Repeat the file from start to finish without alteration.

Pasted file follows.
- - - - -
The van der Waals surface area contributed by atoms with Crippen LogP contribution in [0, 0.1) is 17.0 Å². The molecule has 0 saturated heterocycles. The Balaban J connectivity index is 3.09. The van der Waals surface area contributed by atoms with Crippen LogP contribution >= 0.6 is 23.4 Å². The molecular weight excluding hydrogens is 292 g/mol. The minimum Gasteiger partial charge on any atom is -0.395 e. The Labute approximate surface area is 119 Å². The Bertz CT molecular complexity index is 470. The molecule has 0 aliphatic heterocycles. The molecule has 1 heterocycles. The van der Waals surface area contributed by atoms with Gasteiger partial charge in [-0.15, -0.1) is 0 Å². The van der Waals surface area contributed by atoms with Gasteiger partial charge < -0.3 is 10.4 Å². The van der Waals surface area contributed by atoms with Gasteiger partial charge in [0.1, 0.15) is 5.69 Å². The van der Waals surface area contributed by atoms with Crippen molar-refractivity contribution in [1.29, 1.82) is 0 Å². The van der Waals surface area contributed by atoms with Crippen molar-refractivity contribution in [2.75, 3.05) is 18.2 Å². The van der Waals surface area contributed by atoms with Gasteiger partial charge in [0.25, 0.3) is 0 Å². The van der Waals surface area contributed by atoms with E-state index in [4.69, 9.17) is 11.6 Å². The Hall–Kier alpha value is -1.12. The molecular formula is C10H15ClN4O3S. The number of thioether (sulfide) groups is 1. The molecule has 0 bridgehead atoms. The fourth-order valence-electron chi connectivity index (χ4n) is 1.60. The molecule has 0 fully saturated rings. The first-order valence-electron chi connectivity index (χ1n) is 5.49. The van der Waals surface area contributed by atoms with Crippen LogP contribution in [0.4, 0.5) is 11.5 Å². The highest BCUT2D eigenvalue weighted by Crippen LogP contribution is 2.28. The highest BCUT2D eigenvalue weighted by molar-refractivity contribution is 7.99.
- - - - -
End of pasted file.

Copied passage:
The van der Waals surface area contributed by atoms with Crippen LogP contribution in [0, 0.1) is 17.0 Å². The molecule has 0 saturated heterocycles. The Balaban J connectivity index is 3.09. The van der Waals surface area contributed by atoms with Crippen LogP contribution >= 0.6 is 23.4 Å². The molecular weight excluding hydrogens is 292 g/mol. The minimum Gasteiger partial charge on any atom is -0.395 e. The Labute approximate surface area is 119 Å². The Bertz CT molecular complexity index is 470. The molecule has 0 aliphatic heterocycles. The molecule has 1 heterocycles. The van der Waals surface area contributed by atoms with Gasteiger partial charge in [-0.15, -0.1) is 0 Å². The van der Waals surface area contributed by atoms with Gasteiger partial charge < -0.3 is 10.4 Å². The van der Waals surface area contributed by atoms with Gasteiger partial charge in [0.1, 0.15) is 5.69 Å². The van der Waals surface area contributed by atoms with Crippen molar-refractivity contribution in [1.29, 1.82) is 0 Å². The van der Waals surface area contributed by atoms with Crippen molar-refractivity contribution in [2.75, 3.05) is 18.2 Å². The van der Waals surface area contributed by atoms with Gasteiger partial charge in [0.25, 0.3) is 0 Å². The van der Waals surface area contributed by atoms with E-state index in [4.69, 9.17) is 11.6 Å². The Hall–Kier alpha value is -1.12. The molecular formula is C10H15ClN4O3S. The number of thioether (sulfide) groups is 1. The molecule has 0 bridgehead atoms. The fourth-order valence-electron chi connectivity index (χ4n) is 1.60. The molecule has 0 fully saturated rings. The first-order valence-electron chi connectivity index (χ1n) is 5.49. The van der Waals surface area contributed by atoms with Crippen LogP contribution in [0.4, 0.5) is 11.5 Å². The highest BCUT2D eigenvalue weighted by Crippen LogP contribution is 2.28. The highest BCUT2D eigenvalue weighted by molar-refractivity contribution is 7.99.